This Week In Congress: Friday, Oct. 29 | WAMU 88.5 - American University Radio

: News

Filed Under:

This Week In Congress: Friday, Oct. 29

Play associated audio

From Capitol News Connection:

After months of declarations about a countdown, the build up, the "final throes," it really is the near-eve of the midterm election.

On the subject of this year's all-out spending spree: the numbers are unprecedented, even if the spirit of politicking isn't, says Senate historian Don Ritchie.

To a great extent, the handling of oft-recurring issues like campaign finance reform, not to mention all the new ones, will be determined by the all-important committees.

Over time, the relative power of committees and committee chairs has ebbed and flowed. These days, each individual Senator holds more sway. A measure of democracy, says Ritchie, albeit at the expense of some of the efficiency of the bad old days.

Today’s committee chair is less like a baron and more like a lion-tamer, standing in the middle with a whip and a chair.

This brings us to the upcoming lame duck--that period of time between the election and a new Congress being sworn-in in January.

Over the next two months, the parties will be sorting out their agendas for the next two years.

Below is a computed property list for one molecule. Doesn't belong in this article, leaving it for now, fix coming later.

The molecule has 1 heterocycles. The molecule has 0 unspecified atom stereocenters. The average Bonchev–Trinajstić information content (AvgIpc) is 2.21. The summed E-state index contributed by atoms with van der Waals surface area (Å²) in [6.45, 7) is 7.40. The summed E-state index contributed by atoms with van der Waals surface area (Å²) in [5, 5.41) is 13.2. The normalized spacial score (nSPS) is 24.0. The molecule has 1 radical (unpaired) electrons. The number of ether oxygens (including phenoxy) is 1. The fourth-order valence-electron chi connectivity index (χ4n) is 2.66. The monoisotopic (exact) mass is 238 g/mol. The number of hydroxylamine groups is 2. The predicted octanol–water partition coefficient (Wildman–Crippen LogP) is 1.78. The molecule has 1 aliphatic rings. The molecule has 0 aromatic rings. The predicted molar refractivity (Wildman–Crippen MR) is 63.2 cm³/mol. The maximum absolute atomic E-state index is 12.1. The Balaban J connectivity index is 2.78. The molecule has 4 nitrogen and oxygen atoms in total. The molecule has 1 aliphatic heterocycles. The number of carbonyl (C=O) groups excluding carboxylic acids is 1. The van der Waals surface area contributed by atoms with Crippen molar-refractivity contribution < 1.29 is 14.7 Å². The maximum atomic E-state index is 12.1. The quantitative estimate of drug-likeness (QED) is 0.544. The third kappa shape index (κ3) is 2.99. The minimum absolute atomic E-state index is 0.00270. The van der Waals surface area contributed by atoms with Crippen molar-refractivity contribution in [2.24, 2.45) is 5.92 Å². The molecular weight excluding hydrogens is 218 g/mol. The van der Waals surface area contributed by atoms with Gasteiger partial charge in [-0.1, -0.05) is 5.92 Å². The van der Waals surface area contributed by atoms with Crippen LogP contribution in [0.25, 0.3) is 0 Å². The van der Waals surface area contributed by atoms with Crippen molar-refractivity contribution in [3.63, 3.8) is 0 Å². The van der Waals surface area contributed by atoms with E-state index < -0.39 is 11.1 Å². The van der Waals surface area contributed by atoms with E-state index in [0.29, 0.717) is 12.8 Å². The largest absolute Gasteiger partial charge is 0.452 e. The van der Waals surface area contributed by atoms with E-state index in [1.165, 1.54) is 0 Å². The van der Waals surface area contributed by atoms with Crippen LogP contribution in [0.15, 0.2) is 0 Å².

"It's an exciting time but one that's not very public and outside," says Deputy Historian of the House Fred Beuttler. "People aren't going to be seeing it because much of it is going to be in internal party conferences or caucuses."

One of the key tasks for the party in charge in each chamber will be to select, appoint and/or elect the committee chairs. In the event of a Republican majority in the House, that process will be complicated somewhat, as Republican leaders decide how to interpret and implement their own rules, which impose three-year term limits on most committee chairs. Those choices will have wide-ranging legislative consequences.

So from history's lips to today's ear: if Republicans take the House on Tuesday, expect to hear a lot more about arguably the chamber's most uniquely-powerful entity: the Rules Committee.

NPR

Marvel's New Hero Wants To Save The World — And The Citrus Industry

Captain Citrus was sponsored by Florida's orange growers, whose profits are being hurt by disease and declining consumer demand for orange juice. They hope the comic character will boost sales.
NPR

Syrup Induces Pumpkin-Spiced Fever Dreams

Hugh Merwin, an editor at Grub Street, bought a 63-ounce jug of pumpkin spice syrup and put it in just about everything he ate for four days. As he tells NPR's Scott Simon, it did not go well.
NPR

Texas Gubernatorial Candidates Go To The Border To Court Voters

Republicans have won every statewide office in Texas for 20 years, but the growing Hispanic population tends to vote Democrat, and the GOP's survival may depend on recruiting Hispanic supporters.
NPR

Drivers, Passengers Say Uber App Doesn't Always Yield Best Routes

People love Uber, but they often complain the Uber app's built-in navigation doesn't give its drivers the best directions. The company says the app helps drivers and passengers travel efficiently.

Leave a Comment

Help keep the conversation civil. Please refer to our Terms of Use and Code of Conduct before posting your comments.